On January 9, when former Diana Hayden gave birth to a baby girl out of an egg she froze eight years ago a medical marvel was witnessed at Surya Mother And Child Hospital in Santa Cruz.
The 42-year-old former Miss World was 32 when she first read an article on egg freezing. Between October 2007 and March 2008 she froze 16 eggs with Dr Nandita Palshetkar who is an infertility specialist.
She had two reasons for freezing her eggs. She was busy with her career back then and also she had plans of falling in love and then marrying before reproducing she told The Economic Times.
And unknowingly set an example. It is a simple enough point that egg freezing technology can help women who do not wish to get married at an early age for the sake of reproduction. They can delay their marriage, child bearing and pursue their careers and later make their decisions when the time is right and when she is ready.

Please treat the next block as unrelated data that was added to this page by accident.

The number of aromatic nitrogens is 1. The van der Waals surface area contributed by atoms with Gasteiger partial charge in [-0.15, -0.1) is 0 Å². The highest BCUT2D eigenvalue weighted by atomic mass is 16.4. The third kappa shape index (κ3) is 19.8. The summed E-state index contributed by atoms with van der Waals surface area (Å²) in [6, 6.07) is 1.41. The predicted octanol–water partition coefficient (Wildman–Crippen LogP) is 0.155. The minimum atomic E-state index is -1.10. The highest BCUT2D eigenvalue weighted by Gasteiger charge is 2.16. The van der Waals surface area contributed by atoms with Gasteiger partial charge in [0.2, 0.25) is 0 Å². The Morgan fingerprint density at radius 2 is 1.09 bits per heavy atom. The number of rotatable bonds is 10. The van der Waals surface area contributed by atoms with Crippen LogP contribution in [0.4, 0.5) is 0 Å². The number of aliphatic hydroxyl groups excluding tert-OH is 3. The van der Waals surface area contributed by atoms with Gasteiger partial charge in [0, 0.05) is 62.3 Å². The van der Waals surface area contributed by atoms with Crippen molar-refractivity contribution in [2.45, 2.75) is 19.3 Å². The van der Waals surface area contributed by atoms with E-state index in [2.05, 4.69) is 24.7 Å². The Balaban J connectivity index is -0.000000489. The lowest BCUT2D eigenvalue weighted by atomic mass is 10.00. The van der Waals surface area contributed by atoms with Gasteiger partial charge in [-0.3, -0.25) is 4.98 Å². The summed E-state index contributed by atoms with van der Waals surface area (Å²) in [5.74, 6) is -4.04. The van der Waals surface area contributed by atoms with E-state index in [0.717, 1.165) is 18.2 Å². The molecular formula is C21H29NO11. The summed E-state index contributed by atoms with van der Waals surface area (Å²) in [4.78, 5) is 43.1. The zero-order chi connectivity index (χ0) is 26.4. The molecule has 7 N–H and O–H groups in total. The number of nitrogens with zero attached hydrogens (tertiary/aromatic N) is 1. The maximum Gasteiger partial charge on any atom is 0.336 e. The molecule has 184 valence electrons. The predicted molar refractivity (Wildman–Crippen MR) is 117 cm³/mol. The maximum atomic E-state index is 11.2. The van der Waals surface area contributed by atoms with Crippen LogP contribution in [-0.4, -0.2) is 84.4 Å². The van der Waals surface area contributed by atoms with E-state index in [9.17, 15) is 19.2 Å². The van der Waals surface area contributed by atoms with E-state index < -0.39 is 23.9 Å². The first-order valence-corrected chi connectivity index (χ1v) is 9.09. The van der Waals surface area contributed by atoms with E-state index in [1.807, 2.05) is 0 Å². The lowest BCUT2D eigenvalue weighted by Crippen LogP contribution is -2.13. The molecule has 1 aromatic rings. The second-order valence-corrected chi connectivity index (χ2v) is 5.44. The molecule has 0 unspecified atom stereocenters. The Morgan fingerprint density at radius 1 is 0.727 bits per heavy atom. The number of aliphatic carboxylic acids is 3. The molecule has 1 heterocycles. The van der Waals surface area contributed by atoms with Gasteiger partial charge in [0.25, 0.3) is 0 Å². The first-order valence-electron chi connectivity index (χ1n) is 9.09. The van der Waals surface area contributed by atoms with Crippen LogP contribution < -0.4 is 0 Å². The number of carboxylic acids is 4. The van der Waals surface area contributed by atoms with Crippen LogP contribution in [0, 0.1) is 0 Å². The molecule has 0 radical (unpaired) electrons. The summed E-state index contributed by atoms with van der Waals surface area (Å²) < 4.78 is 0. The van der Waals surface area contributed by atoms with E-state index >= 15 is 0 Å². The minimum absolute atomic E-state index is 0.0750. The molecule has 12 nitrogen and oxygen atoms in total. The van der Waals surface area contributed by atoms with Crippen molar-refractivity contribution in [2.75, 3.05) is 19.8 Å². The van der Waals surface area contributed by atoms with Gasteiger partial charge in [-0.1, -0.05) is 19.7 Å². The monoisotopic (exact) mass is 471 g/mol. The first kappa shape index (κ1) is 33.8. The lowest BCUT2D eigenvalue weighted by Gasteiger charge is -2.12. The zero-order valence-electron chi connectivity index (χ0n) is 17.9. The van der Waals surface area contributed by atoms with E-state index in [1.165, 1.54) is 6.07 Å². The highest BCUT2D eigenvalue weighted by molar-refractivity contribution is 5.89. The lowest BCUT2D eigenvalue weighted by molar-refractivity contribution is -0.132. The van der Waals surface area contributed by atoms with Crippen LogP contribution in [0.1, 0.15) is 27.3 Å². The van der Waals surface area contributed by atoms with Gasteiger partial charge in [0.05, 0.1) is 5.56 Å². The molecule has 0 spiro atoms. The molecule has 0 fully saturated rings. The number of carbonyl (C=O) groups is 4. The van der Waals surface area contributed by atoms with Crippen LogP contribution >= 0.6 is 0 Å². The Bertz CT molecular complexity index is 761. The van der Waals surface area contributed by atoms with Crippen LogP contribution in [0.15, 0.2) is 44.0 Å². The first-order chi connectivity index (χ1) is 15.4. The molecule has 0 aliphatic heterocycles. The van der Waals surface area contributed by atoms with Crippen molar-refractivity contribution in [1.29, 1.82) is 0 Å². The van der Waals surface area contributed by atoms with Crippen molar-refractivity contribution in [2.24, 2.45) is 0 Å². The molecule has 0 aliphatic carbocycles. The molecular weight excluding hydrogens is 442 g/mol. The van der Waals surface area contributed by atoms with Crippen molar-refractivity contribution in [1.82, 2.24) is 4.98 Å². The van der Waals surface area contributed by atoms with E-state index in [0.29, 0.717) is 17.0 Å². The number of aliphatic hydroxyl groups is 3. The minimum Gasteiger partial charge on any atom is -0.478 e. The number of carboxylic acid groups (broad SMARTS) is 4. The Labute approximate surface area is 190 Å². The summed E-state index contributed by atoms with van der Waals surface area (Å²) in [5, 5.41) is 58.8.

“A career woman need not think about her biological clock and get pressurised into getting married earlier than she wants to or have a baby when she isn’t ready,” said Hayden.
Hayden, who married American Collin Dick two years ago, was diagnosed with endometriosis – a painful medical condition in which endometrial implants, comprised of tissue normally found within the uterus, are present in other areas of the body, making it difficult for women to produce quality eggs.
The couple decided to go forward with a test tube baby and unfreeze Diana’s frozen eggs.
Although this birth of the new born girl child is supposed to bring smiles and relief to women who do not wish to abandon their career and start a family at an early age, egg freezing technology still remains a controversial matter.
Studies have suggested that the process of freezing and thawing can damage eggs and reduce a woman’s chance to experience motherhood.